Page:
Rust Coreutils: Fixing Low-Hanging Performance Fruit

September 13, 2022

I have been toying with learning Rust for the last few years, but since I wasn’t able to use it at work it never really stuck with me. Throughout my career I mainly worked on low-latency C/C++ systems, and on performance engineering work directly (benchmarking, optimization work, etc) and Rust is trying to play in the same ballpark. Since retiring at the start of this year I’ve had a little more free time, so I’ve been spending more time writing Rust code for my personal projects and trying to contribute to some Rust OSS projects to get a feel for the language.

A few months ago I took a look at the uutils coreutils project, which is a rewrite of the core GNU utils in Rust, to try to get some experience writing newbie code in the language. I saw the maintainers themselves mention that a lot of the code quality isn’t great since a lot of contributions are from people who are very new to Rust, so I figured there would be some easy fixes available for me to take on.

I ended up making 2 quick contributions that sped up the uutils dd tool by 2-3x.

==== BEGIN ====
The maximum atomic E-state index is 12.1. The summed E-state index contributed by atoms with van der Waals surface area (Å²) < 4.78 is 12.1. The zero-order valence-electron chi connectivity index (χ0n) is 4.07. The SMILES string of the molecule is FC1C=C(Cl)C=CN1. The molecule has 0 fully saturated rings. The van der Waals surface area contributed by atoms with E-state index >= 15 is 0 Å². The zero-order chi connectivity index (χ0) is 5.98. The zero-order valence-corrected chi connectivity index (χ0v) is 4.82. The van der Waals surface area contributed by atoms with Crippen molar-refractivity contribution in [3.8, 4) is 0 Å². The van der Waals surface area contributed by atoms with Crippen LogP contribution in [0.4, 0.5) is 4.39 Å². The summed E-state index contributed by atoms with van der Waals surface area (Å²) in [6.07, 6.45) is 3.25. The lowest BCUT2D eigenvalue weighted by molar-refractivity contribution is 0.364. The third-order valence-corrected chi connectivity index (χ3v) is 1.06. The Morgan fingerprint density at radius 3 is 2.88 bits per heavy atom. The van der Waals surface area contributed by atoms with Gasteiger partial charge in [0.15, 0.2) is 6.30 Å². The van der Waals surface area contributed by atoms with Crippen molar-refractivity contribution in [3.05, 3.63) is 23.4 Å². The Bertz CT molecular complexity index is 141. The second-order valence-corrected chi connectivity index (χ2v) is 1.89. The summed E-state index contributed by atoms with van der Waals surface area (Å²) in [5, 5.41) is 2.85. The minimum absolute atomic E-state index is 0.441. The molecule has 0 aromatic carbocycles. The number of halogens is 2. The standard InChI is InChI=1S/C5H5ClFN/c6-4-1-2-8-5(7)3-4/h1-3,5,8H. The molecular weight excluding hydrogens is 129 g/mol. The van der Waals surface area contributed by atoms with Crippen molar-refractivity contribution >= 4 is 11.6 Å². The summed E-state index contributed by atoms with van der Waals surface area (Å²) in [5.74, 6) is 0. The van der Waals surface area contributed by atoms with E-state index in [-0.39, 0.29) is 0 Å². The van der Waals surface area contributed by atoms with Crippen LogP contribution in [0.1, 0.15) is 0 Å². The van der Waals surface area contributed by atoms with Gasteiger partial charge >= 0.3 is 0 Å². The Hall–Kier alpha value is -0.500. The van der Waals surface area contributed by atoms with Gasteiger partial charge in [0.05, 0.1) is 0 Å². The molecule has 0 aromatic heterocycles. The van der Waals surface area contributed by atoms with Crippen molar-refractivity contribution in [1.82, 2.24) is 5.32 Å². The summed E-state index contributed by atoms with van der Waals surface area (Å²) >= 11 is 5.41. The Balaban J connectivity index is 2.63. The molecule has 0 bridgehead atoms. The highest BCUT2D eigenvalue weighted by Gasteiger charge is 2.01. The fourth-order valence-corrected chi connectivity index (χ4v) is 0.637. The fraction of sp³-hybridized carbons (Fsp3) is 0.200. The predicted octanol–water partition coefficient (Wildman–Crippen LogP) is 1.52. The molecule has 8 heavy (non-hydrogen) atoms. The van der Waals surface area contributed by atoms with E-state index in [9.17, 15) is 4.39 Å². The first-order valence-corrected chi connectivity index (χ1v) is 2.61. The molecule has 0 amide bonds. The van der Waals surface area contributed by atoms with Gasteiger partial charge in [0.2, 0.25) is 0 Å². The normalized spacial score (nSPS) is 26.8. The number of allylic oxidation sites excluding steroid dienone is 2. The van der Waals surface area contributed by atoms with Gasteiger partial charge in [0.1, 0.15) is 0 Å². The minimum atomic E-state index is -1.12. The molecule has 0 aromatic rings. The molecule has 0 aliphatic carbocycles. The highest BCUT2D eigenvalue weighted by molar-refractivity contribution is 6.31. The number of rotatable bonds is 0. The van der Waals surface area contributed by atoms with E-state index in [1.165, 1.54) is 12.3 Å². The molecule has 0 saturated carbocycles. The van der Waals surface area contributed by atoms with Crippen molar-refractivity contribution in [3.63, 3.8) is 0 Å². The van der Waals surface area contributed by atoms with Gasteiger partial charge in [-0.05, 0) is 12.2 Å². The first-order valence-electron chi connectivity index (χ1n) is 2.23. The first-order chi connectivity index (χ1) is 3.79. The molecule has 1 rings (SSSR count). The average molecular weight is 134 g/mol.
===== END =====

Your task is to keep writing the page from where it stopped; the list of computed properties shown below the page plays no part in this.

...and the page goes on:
bs=4k count=1000000bs=1M count=20000bs=1G count=10
GNU dd (baseline)1.15s1.07s1.13s
Coreutils dd2.14s1.98s5.98s
Coreutils dd (with #3600)1.99s1.60s1.95s
Coreutils dd (with #3610)1.29s1.79s5.96s
Coreutils dd (with both fixes)1.15s1.42s1.90s
  • These results are for copying from /dev/zero to /dev/null to limit I/O impact and measure dd overhead as closely as possible. The commands used are something like: time dd status=progress bs=1G count=10 < /dev/zero > /dev/null

Understanding “dd”

I want to explain the two changes I made, but first we need a little background on the dd tool. dd is used to copy (and sometimes convert, which we’ll be ignoring) data from one file to another. It can be setup to copy a specific number of bytes and can be configured to copy in blocks of a specified size.

If you’ve ever installed an .iso file to a USB drive on linux, you’ve probably been directed to use dd with a command that looks something like this:

> dd if=ubuntu-22.04.iso of=/dev/sdb bs=4096

That command sets the input file if, the output file of, and the blocksize bs (in bytes).

dd works by taking the following steps on its main loop:

  1. Read blocksize bytes from the input file into a buffer.
  2. Apply some conversions, if applicable.
  3. Write the buffer to the output file.
  4. Repeat from step 1 until finished (until it has written count blocks, it’s hit the end of the file, or it errors out).

Before I made any changes, here is the main loop for the dd utility in the uutils project: source link

        // Start a thread that reports transfer progress.
        //
        // When `status=progress` is given on the command-line, the